Sell, manage or status quo? Report out on SC public utility
COLUMBIA, S.C. (AP) — South Carolina could pay off billions in debt and end uncertainty over lawsuits if it sells its state-owned utility, Santee Cooper, but the move would cost ratepayers more money over the next 20 years, state fiscal officials say in a newly released report.
Lawmakers asked for the report from the state Department of Administration last year as they grapple with the fallout from abandoning construction on two new nuclear reactors in South Carolina in 2017. Scrapping the projects after billions were spent and not a watt of power generated forced a takeover of private utility Scana and put the future of Santee Cooper in doubt.
The Department of Administration spoke to 10 companies considering bids. As directed by lawmakers, the 111-page report released Tuesday identified the best bid to sell the company, the best bid for a private company to manage Santee Cooper and what the public utility could do if allowed to reform itself.
Santee Cooper has about 190,000 direct customers, but about 2 million people rely on its power through electric cooperatives in every county in South Carolina. The report noted the co-ops are bound to Santee Cooper by contract for nearly 40 more years unless the utility is sold, but says the co-ops would agree with the other two options.
The report also noted there are no comparable examples of a public utility sale in recent U.S. history.
The reactors “left the State with a $4 billion problem — namely, how to provide relief to Santee Cooper’s retail and wholesale customers burdened by the payments on debt incurred for a costly power plant that would never provide them with electricity,” the report said.
It’s now up to the state House and Senate to decide what to do.
NexEra out of Florida is offering to buy Santee Cooper and pay off up to $6.9 billion in debt. NextEra is also offering more than $540 million to settle a lawsuit by ratepayers over the nuclear debacle and $400 million in additional relief for customers who use Santee Cooper’s power.
But other aspects to the NextEra deal may trouble lawmakers. The Juno Beach, Florida, company said it will cut more than 700 jobs over a decade, or more than 40% of the utility’s workers. NextEra’s proposed rates over the next 20 years are expected to be more costly than Santee Cooper’s if it is not sold. As a private company, NextEra would have to pay taxes, unlike the publicly owned utility.
Santee Cooper’s own reform plan includes no guarantees how the ratepayer lawsuit might end. It offers reforms like term limits for board members and a promise to be more transparent on major projects and rate increases. The utility also promises lower rate increases and a plan that would only cut 300 jobs over a decade.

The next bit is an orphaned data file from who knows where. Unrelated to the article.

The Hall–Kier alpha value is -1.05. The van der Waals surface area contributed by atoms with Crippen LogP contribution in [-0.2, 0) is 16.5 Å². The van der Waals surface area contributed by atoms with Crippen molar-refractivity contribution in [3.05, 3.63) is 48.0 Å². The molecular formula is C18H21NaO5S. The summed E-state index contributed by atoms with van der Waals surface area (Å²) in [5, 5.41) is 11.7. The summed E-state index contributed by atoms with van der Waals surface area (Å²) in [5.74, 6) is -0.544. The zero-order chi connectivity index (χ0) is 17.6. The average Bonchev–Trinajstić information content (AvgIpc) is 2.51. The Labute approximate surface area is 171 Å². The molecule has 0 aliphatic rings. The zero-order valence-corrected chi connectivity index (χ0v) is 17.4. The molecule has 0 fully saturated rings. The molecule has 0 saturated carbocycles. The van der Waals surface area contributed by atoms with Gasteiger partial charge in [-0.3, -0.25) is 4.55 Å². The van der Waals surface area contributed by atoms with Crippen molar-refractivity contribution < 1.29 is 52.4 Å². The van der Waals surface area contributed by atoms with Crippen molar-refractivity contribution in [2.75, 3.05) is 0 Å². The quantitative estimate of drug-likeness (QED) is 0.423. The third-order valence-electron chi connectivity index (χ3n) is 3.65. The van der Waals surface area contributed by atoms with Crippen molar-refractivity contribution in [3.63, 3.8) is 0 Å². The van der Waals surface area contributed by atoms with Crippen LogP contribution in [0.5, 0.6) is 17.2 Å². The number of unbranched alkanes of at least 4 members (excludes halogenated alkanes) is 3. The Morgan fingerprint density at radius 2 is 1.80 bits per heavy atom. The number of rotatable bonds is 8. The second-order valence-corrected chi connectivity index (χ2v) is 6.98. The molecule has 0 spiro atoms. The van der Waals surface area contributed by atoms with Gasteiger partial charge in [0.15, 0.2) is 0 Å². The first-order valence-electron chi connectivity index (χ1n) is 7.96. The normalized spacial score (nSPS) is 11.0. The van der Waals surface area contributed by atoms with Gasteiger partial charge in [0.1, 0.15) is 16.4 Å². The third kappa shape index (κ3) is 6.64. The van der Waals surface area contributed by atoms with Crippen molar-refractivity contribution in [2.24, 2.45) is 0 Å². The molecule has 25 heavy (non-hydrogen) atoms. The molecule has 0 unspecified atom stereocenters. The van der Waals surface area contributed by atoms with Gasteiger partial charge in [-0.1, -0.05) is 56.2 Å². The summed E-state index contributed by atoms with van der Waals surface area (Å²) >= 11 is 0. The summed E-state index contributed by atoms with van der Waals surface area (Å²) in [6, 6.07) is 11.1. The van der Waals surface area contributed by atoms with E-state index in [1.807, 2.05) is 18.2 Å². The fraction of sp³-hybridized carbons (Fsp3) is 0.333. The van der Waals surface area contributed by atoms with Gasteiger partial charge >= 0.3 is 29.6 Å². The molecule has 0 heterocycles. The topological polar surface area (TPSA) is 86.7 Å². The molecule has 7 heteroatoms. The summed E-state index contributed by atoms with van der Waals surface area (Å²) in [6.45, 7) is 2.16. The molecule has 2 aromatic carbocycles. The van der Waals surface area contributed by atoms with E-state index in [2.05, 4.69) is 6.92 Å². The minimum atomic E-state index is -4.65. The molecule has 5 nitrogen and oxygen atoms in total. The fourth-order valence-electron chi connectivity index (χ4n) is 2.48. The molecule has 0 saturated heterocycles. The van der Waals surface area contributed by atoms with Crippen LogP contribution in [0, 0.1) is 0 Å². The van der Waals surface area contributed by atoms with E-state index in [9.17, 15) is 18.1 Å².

The document says Santee Cooper at times didn’t fully cooperate with the people compiling the report, adding “Santee Cooper does not have a history of effecting the kinds of changes contemplated by the Reform Plan.”
Santee Cooper was founded during the Great Depression to provide power to large parts of an agrarian state where private companies didn’t want to serve. It has deep, generational ties to the community and runs two lakes and other public works projects.
The report offered the fewest specifics about the third option, allowing Santee Cooper to be managed by Dominion Energy of Virginia. Dominion would provide at least three executives to Santee Cooper. The company touted benefits since it took over the territory powered by neighboring Scana after the reactors were mothballed. But officials couldn’t fully estimate what would happen to power bills under Dominion’s management.
Republican Gov. Henry McMaster said the report confirms Santee Cooper must be sold to let the state continue growing economically and keep South Carolina taxpayers from having to shoulder the utility’s debt — a position he has pushed for more than two years. He didn’t comment on the Dominion management proposal, but said Santee Cooper executives have proven they are incompetent.
“The more time that has passed, the more I’ve been convinced they cannot run themselves,” McMaster said Tuesday.
House Speaker Jay Lucas immediately scheduled eight meetings of the House Ways and Means budget writing committee over the next month. He said he hasn’t read the report and has no opinion yet, but promised swift action to provide some certainty after 30 months of limbo once the reactors’ construction was halted.
“The next 30 days will be a process for us like we never undertook,” the Republican from Hartsville said. “It will be a decision that will be talked about for a long time.”
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